|Origin:||présumer, from Latin praesumere, from sumere 'to take'|
to think that something is true, although you are not certain [= assume]:
Each of you will make a speech, I presume?
'Are his parents still alive?' 'I presume so.'
I presume we'll be there by six o'clock.
presume somebody/something to be somebody/something
From the way he talked, I presumed him to be your boss.
be presumed to do something
The temple is presumed to date from the first century BC.
to accept something as true until it is shown to not be true, especially in law [= assume]:
We must presume innocence until we have evidence of guilt.
be presumed dead/innocent etc
Their nephew was missing, presumed dead.
3 [intransitive] formal
to behave without respect or politeness by doing something that you have no right to do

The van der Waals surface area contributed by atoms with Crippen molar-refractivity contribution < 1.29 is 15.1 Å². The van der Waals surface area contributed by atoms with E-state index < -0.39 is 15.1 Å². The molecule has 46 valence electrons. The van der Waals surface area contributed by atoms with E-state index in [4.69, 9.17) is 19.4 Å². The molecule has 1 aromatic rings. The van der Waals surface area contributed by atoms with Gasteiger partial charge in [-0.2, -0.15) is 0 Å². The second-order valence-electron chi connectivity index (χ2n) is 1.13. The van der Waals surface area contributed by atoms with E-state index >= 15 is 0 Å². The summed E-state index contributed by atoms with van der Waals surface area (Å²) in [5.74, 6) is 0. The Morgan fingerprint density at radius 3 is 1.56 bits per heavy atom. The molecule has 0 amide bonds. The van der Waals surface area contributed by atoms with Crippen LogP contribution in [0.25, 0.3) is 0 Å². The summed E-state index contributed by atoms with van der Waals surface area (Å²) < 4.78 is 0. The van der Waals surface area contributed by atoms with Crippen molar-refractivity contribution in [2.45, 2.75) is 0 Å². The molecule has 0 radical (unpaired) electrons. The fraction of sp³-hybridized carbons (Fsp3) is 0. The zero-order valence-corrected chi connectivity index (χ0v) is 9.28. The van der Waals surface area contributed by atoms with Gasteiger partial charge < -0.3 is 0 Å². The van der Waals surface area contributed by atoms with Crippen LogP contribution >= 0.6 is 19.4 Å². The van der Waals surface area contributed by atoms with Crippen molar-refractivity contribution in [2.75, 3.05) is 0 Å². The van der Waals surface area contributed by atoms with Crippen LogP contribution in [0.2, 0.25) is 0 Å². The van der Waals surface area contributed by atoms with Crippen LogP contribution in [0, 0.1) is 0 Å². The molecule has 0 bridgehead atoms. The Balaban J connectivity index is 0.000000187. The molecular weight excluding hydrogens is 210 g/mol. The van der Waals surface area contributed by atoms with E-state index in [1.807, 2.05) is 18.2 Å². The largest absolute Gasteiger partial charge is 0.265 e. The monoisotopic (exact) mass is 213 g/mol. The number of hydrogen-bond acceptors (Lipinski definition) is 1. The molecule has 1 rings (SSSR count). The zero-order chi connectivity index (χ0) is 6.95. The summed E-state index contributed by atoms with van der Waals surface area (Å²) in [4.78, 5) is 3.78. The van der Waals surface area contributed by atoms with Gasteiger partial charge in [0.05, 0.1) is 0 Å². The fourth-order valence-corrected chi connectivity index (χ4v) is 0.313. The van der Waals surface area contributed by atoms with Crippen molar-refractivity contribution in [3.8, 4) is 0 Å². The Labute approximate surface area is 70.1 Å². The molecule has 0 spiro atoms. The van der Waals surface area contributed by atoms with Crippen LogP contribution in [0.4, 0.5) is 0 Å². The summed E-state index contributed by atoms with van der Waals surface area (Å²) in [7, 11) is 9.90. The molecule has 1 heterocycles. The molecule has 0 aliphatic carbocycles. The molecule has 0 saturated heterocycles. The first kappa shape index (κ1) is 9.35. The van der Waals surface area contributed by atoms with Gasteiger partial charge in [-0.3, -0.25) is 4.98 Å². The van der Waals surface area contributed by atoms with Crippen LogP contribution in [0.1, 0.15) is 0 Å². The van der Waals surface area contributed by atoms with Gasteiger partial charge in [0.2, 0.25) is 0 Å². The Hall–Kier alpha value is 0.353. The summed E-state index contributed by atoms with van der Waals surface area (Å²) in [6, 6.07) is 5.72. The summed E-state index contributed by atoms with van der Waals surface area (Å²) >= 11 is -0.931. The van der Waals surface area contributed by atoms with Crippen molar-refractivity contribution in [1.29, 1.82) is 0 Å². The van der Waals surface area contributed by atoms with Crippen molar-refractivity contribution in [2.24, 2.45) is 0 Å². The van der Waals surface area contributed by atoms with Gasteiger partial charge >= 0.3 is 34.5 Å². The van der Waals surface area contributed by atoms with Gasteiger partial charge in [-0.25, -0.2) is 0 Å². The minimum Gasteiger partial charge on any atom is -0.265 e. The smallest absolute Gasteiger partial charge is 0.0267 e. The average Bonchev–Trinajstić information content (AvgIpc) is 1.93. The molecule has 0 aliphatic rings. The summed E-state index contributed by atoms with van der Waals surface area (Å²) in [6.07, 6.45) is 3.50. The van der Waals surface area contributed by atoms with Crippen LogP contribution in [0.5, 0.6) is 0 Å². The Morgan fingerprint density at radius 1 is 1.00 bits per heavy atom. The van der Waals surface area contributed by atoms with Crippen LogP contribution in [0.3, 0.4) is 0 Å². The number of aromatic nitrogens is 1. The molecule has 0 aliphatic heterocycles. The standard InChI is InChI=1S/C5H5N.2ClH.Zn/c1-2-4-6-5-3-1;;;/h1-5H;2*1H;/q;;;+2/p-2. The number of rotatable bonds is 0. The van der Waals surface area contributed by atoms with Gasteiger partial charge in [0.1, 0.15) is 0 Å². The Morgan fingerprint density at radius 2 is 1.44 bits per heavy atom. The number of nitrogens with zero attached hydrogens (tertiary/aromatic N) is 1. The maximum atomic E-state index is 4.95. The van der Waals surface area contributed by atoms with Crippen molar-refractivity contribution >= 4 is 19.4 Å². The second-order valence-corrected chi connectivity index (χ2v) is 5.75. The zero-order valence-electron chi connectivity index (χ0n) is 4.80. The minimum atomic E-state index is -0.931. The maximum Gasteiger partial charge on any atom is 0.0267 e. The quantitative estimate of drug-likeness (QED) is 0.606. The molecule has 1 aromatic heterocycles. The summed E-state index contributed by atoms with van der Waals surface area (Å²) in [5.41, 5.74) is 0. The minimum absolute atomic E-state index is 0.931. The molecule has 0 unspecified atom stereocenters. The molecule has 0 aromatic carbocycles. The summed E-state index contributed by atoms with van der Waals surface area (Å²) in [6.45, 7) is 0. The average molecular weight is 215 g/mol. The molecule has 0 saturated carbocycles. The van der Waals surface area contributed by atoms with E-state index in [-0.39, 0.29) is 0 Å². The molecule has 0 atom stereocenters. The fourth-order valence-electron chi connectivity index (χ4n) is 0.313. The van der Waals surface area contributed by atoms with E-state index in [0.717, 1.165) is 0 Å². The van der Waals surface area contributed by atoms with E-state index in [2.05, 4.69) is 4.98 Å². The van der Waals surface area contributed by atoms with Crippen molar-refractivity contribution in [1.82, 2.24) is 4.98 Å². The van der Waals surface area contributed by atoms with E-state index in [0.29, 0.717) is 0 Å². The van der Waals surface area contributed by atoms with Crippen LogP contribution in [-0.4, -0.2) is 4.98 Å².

presume to do something
I would never presume to tell you what to do.
4 [transitive usually in present tense] formal
to accept something as being true and base something else on it [= presuppose]:
The Ancient History course presumes some knowledge of Greek.
I presume that someone will be there to meet us when we arrive.
to unfairly ask someone for more than you should, because they are your friend, are generous etc:
It would be presuming on his generosity to ask him for money.